SKOWHEGAN — Witch hazel, American ginseng, elderberry, black cohosh, shad bush and native roses are just a few of the 1,200 to 1,500 possible choices of native Maine plants for a park in front of the Bernard Langlais Indian sculpture.

The park, a 40-by-20-foot green space with granite steps, granite curbing and an engraved granite bench, is an extension of the $1 million municipal parking lot project, which began in May.

Jeff Hewett, Skowhegan’s director of economic and community development, said the $70,000 needed to repave the Indian parking lot, redirect some underground conduits and paint stripes for about 40 parking spaces will come from the original state grant funds for the revitalization of the lot.

Hewett said the Indian sculpture, which was restored and rededicated last month, is attracting a lot of attention. He said the new park will only enhance the experience.

“I don’t think there’s any question that we’ve seen a big increase in people that are showing up around town looking for the Indian and other stuff that go along with it,” Hewett said.

Included in the new park will be plants, flowers and trees that are indigenous to Maine and that were used for food and medicine by American Indian tribes as part of their daily life, said herbalist Gail Edwards, founder of Blessed Maine Herb Farm in West Athens.

A gathering is scheduled for 1 p.m. Sunday at the farm at 257 Chapman Ridge Road to discuss which plants would best be suited to the Indian park, Edwards said. The public is invited.

“It’s a meeting for anyone who’s interested in the native plants garden that’s going around the Indian,” Edwards said. “The idea of this part of the garden is, since it’s a native American Indian statue, the thinking was some beautiful native plants would call attention to a number of important issues honoring the native American, the indigenous people who lived here before us.”

Edwards said the list of plants will be broken down according to their original use and to which Indian tribes used which plants. The plants in the park also could be a destination where schoolchildren could learn about native plants and their uses while learning more about local Indian tribes, she said.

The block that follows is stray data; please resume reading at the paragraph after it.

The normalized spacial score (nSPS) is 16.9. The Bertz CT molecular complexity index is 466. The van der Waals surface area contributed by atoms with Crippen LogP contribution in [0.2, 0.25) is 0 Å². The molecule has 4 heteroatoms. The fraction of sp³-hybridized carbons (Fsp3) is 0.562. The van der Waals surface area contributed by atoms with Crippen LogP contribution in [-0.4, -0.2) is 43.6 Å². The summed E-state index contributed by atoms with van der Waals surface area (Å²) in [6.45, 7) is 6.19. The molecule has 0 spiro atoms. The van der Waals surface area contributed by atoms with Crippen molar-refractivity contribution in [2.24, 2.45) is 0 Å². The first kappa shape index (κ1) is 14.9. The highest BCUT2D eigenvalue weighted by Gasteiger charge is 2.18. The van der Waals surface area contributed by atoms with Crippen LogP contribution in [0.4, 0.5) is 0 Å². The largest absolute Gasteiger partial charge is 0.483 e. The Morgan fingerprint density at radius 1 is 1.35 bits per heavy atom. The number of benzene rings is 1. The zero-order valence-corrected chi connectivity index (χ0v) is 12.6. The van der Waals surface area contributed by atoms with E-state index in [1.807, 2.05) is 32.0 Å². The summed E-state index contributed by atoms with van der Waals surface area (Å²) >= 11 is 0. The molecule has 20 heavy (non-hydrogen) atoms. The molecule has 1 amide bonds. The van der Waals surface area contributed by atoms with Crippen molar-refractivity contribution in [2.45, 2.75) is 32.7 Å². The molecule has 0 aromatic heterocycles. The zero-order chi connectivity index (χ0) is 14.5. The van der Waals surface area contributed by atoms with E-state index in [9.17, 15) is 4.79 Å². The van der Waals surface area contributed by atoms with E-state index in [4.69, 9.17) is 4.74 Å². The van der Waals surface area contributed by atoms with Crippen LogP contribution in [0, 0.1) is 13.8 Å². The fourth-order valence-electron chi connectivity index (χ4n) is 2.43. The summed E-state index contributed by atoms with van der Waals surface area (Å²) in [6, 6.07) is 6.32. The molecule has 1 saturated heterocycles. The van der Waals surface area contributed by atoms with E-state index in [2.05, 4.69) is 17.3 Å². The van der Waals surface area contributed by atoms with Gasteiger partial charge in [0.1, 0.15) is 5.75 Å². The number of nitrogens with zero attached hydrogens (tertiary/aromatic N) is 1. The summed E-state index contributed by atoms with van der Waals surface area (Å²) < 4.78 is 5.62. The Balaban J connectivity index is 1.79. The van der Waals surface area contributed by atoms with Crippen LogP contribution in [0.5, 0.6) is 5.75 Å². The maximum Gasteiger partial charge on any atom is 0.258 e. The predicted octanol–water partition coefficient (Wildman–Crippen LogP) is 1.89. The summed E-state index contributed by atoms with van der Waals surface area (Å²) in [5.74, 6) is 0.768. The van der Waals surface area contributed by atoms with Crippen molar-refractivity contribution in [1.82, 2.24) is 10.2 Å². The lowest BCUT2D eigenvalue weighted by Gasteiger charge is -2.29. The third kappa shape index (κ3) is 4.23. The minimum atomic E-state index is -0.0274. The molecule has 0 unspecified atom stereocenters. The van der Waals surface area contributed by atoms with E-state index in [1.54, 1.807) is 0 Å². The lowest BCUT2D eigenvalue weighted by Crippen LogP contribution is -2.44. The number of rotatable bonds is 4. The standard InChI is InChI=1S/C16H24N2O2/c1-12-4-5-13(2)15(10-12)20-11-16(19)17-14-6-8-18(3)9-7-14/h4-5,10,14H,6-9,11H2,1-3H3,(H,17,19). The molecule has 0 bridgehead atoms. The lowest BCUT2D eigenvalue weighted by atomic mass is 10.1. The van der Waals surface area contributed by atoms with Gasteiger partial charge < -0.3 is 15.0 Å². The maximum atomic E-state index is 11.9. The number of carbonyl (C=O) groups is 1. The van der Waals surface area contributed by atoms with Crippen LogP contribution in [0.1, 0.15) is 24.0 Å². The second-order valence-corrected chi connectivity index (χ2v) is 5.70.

“There are wonderful lessons there about caretaking of the precious resources of the plants, many of which are now threatened or on watch lists because of loss of habitat,” she said. “A lot of education has to be done about the great importance of the native plants and to honor the native tradition. It’s a beautiful expression of the community’s diversity, not just the plants.”

Edwards said she and her family and students attending her herbal medicine classes at the farm’s schoolhouse will do the planting and maintain the gardens.

Dugan Murphy, executive director of Main Street Skowhegan, which is designing the park, said the group already has raised the $16,000 necessary to fund the project, which will include a cast stone walkway and small circular plaza for easy viewing of the Indian sculpture. A granite bench will be engraved in memory of Lawrence O. Sylvain, the local building contractor whose crew poured the massive concrete base of the Langlais sculpture and erected the 62-foot wooden Indian in 1969.

Murphy said some of the funding for the park came from Sylvain’s 1959 Skowhegan High School graduating class, which held a reunion this past summer. Sylvain’s brother Paul and his wife, Irene, also contributed to the park project.

Other donors include Cumberland Farms, a store that borders the Langlais Indian park; the Schwab Charitable fund, founded by Jay Cromarty, who went to Skowhegan High School and now lives in Boston; and Healthy Maine Streets, a physical activity initiative. Some of the Schwab fund money also is being used as seed money for a low-power radio station going in at the nearby Somerset Grist Mill.

Lynch Landscaping, of Skowhegan, is doing the work on the park. Murphy said plans for the park were already underway when Edwards approached him about including native plant species.

“She said she had access to people who could donate plant material, volunteers who would plant them and maintain them in the long term,” he said. “There’s an opportunity here for something that could be not only attractive but also educational and meaningful to the sculpture, because he represents an Abenaki fisherman and this garden will be full of plants that Abenaki people would have used for medicinal and edible purposes.”

Murphy said some of the work will begin next week before the town paves the parking lot. The garden will go in sometime next spring.

Doug Harlow — 612-2367

[email protected]

Twitter: @Doug_Harlow

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